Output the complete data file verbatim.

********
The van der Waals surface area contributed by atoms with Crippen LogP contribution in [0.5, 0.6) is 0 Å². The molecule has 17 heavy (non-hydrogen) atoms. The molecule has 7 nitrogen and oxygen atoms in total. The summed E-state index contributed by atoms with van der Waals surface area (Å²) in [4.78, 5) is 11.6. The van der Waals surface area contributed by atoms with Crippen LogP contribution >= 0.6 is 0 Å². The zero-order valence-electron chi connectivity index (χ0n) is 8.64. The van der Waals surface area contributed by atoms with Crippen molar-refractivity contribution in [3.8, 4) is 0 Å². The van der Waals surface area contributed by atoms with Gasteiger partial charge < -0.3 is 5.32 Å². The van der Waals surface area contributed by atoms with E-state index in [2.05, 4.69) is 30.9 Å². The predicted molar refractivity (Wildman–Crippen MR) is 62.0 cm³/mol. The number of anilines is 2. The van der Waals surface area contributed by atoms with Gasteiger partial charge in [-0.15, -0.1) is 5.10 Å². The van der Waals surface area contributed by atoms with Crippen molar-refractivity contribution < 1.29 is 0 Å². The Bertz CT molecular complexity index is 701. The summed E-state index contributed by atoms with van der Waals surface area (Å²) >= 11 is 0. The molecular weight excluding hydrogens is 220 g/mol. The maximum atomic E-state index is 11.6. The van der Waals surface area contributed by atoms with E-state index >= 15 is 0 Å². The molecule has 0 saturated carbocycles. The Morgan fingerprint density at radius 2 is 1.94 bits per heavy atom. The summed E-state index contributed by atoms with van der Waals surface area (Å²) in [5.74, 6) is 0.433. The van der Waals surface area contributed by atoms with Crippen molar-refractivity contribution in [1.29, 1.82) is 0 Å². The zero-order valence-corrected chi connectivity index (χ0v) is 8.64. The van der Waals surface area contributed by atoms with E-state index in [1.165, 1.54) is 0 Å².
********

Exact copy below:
The van der Waals surface area contributed by atoms with Crippen LogP contribution in [0.5, 0.6) is 0 Å². The molecule has 17 heavy (non-hydrogen) atoms. The molecule has 7 nitrogen and oxygen atoms in total. The summed E-state index contributed by atoms with van der Waals surface area (Å²) in [4.78, 5) is 11.6. The van der Waals surface area contributed by atoms with Crippen LogP contribution >= 0.6 is 0 Å². The zero-order valence-electron chi connectivity index (χ0n) is 8.64. The van der Waals surface area contributed by atoms with Crippen molar-refractivity contribution in [3.8, 4) is 0 Å². The van der Waals surface area contributed by atoms with Gasteiger partial charge < -0.3 is 5.32 Å². The van der Waals surface area contributed by atoms with E-state index in [2.05, 4.69) is 30.9 Å². The predicted molar refractivity (Wildman–Crippen MR) is 62.0 cm³/mol. The number of anilines is 2. The van der Waals surface area contributed by atoms with Gasteiger partial charge in [-0.15, -0.1) is 5.10 Å². The van der Waals surface area contributed by atoms with Crippen molar-refractivity contribution < 1.29 is 0 Å². The Bertz CT molecular complexity index is 701. The summed E-state index contributed by atoms with van der Waals surface area (Å²) >= 11 is 0. The molecular weight excluding hydrogens is 220 g/mol. The maximum atomic E-state index is 11.6. The van der Waals surface area contributed by atoms with E-state index >= 15 is 0 Å². The molecule has 0 saturated carbocycles. The Morgan fingerprint density at radius 2 is 1.94 bits per heavy atom. The summed E-state index contributed by atoms with van der Waals surface area (Å²) in [5.74, 6) is 0.433. The van der Waals surface area contributed by atoms with Crippen molar-refractivity contribution in [1.29, 1.82) is 0 Å². The zero-order valence-corrected chi connectivity index (χ0v) is 8.64. The van der Waals surface area contributed by atoms with E-state index in [1.165, 1.54) is 0 Å².